CEE 6400 Physical Hydrology

Instructor

Professor Belize Lane

Catalog Information

Fundamentals of hydrologic cycle and hydrologic processes. Precipitation, infiltration, runoff generation, evaporation and transpiration, and snowmelt. Representation of hydrologic processes in hydrologic models.3 credits, Fall semester. Prerequisite: Undergraduate Hydrology (CEE 3430) or equivalent.
 

Course Canvas page: https://usu.instructure.com/courses/469078


Course Goals
To develop an understanding and appreciation of hydrology as a quantitative science describing the occurrence, distribution and movement of water at and near the surface of the earth. To develop a sound conceptual and quantitative understanding of the physical processes involved in the land phase of the hydrologic cycle. To learn how to apply this understanding to real-world hydrologic and engineering problems. To gain exposure to research problems and issues involving the physical understanding and parameterization of hydrologic processes.


Learning Objectives
• To retrieve and evaluate hydrologic data to support quantitative interpretation and description of the associated hydrologic processes (streamflow, precipitation, evaporation, infiltration, subsurface water).
• To quantitatively describe and evaluate the processes involved in the hydrologic cycle.
• To use key hydrologic principles, such as conservation of mass and energy, and other physical principles to quantify and model hydrologic processes.
• To apply and interpret the results from simple hydrologic models to examine questions and problems that hydrologists and water resource engineers may face.

Prerequisites
1. An undergraduate level understanding of hydrology from a course such as CEE3430
2. Physics. An understanding of forces, the laws of motion, and physical and thermal properties of matter (water, air, soil).
3. Mathematics. A strong background including calculus, linear algebra, statistics.
4. Computer literacy. An ability to use computers to process, analyze and plot data using appropriate software (e.g. spreadsheets or programming language).


Topics
1. Introduction, the hydrologic cycle, conservation laws, error assessment (Dingman, ch 1, 2).
2. Statistical methods in hydrology (Helsel and Hirsch 1992)
2. The climate system: radiation, energy balance, greenhouse effect, El Nino Southern Oscillation (ENSO). (Dingman, ch 3)
3. Meteorology of precipitation. (Dingman, ch 4 p94-105)
4. Precipitation data analysis, Measurement and areal averaging, Intensity-duration-frequency curves. (Dingman ch 4, p105-165)
5. Physical factors in runff generation (Tarboton, 2003 online module ch 1-3; Dingman, ch 6)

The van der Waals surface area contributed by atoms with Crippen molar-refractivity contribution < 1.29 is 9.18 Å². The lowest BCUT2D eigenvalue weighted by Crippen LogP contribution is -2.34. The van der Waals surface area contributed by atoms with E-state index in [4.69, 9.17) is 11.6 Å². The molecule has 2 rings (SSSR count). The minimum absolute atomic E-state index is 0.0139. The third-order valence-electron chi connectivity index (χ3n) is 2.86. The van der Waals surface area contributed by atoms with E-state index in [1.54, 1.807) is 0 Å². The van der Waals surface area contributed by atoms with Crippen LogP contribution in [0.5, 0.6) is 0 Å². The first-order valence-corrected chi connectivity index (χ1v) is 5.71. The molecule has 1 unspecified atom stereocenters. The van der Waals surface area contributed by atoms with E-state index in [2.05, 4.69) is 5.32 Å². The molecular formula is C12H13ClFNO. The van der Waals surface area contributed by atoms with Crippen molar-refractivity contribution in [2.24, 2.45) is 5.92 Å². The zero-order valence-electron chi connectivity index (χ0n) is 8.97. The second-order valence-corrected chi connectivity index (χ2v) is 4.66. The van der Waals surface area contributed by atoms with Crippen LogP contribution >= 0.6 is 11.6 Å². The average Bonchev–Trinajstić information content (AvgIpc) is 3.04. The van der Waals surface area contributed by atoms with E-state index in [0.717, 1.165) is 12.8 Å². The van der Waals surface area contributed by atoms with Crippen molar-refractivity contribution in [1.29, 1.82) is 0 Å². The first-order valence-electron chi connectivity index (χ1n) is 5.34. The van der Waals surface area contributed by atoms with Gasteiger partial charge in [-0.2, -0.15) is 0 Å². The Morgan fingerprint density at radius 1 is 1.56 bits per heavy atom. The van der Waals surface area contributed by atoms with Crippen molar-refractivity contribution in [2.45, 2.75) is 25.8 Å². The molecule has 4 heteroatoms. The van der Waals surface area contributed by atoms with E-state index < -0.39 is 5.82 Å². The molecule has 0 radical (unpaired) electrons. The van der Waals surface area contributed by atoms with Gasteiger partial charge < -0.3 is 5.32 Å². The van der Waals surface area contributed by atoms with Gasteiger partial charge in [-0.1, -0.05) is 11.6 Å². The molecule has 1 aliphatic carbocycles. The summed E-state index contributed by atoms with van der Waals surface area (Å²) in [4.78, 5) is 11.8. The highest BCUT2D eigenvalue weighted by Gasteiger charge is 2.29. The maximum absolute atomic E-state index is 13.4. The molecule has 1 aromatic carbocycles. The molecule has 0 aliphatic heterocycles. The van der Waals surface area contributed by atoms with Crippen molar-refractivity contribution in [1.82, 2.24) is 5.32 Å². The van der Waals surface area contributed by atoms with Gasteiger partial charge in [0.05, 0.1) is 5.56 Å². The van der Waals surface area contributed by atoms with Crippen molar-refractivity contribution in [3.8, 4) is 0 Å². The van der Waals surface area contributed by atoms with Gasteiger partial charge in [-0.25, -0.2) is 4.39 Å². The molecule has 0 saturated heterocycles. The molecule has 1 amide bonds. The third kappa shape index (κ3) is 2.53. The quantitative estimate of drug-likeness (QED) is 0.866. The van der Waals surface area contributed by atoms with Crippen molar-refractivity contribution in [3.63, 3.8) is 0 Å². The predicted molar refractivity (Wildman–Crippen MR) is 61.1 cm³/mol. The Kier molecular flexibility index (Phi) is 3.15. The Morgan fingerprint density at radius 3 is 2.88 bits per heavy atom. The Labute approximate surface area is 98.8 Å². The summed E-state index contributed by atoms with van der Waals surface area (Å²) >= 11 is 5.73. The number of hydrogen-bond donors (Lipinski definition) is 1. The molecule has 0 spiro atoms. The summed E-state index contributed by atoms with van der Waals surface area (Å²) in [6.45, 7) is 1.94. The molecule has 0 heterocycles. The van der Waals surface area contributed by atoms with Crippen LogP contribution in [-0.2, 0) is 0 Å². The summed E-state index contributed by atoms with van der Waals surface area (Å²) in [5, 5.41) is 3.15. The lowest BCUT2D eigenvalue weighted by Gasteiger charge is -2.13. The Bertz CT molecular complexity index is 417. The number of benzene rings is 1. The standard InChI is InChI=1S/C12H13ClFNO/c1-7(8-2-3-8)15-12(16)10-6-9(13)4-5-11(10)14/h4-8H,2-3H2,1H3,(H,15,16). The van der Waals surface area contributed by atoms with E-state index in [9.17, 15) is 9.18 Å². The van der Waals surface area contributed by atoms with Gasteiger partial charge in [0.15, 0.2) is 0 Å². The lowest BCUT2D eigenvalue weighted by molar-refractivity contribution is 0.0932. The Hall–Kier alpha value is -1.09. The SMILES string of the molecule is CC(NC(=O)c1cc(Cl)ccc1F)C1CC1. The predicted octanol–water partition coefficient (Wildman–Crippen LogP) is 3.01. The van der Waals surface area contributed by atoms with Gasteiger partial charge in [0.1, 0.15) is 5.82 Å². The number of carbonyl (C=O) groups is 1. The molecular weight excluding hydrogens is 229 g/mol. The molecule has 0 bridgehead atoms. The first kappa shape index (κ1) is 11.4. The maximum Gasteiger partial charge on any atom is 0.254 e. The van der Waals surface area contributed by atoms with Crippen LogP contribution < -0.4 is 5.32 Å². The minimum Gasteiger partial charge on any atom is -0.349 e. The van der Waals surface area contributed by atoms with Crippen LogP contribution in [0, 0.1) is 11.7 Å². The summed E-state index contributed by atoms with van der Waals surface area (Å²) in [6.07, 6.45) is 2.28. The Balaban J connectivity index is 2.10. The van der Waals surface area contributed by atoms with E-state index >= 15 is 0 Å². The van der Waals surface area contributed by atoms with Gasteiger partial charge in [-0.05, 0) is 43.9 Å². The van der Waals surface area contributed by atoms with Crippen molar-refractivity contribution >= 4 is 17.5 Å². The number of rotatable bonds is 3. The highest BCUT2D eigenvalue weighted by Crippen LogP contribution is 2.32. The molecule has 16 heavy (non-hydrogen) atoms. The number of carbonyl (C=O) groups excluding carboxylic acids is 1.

6. Water in soil (Tarboton, 2003 online module ch 4, Dingman, ch 6)
7. Infiltration (Tarboton, 2003 online module ch 5, Dingman ch 9)
8. Digital elevation models and GIS in Hydrology (Research papers).
9. TOPMODEL and the role of topography and variable contributing areas in runoff generation (Tarboton, 2003 online module ch 6; Beven et al., 1995).
10. Routing surface runoff to a basin outlet. Overland flow, channel routing, unit hydrographs and linear systems theory. (Dingman ch 9, Chow et al., ch 7 p213-223).
11. Evaporation. Energy input from solar radiation. Evapotranspiration physics and models (Dingman ch 7, Appendix E. Handbook of Hydrology ch 4).
12. Snow and snowmelt processes (Dingman ch 5).


Assigned textbook
Dingman, S. L., (2002), Physical Hydrology, 2nd Edition, Prentice Hall, 646 p.


Supplementary reading

Tarboton, D. G., (2003), Rainfall Runoff Processes, Online module and workbook prepared for the National Weather Service COMET outreach program, http://www.engineering.usu.edu/dtarb/rrp.html.
Beven, K., R. Lamb, P. Quinn, R. Romanowicz and J. Freer, (1995), "TOPMODEL," in Computer Models of Watershed Hydrology, Edited by V. P. Singh, Water Resources Publications, Highlands Ranch, Colorado, p.627-668.
Bras, R. L., (1990), Hydrology, An introduction to hydrologic science, Addison Wesley, Reading, MA, 643 p. Chow, V. T., D. R. Maidment and L. W. Mays, (1988), Applied Hydrology, McGraw Hill, 572 p.
Helsel, D. R., & Hirsch, R. M. (1992). Statistical methods in water resources (Vol. 49). Elsevier. <https://pubs.usgs.gov/twri/twri4a3/pdf/twri4a3-new.pdf>
Loucks, D. P., E. van Beek, J. R. Stedinger, J. P. M. Dijkman and M. T. Villars, (2005), Water Resources Systems Planning and Management: An Introduction to Methods, Models and Applications, UNESCO, Paris, 676 p, http://hdl.handle.net/1813/2804
National Research Council Committee on Opportunities in the Hydrologic Sciences (COHS), (1991), Opportunities in the Hydrologic Sciences, Editor, P. S. Eagleson, National Academy Press, Washington, D.C, http://www.nap.edu/catalog.php?record_id=1543.

CEE 6400 Physical Hydrology

Instructor

Professor Belize Lane

Catalog Information

Fundamentals of hydrologic cycle and hydrologic processes. Precipitation, infiltration, runoff generation, evaporation and transpiration, and snowmelt. Representation of hydrologic processes in hydrologic models.3 credits, Fall semester. Prerequisite: Undergraduate Hydrology (CEE 3430) or equivalent.
 

Course Canvas page: https://usu.instructure.com/courses/469078


Course Goals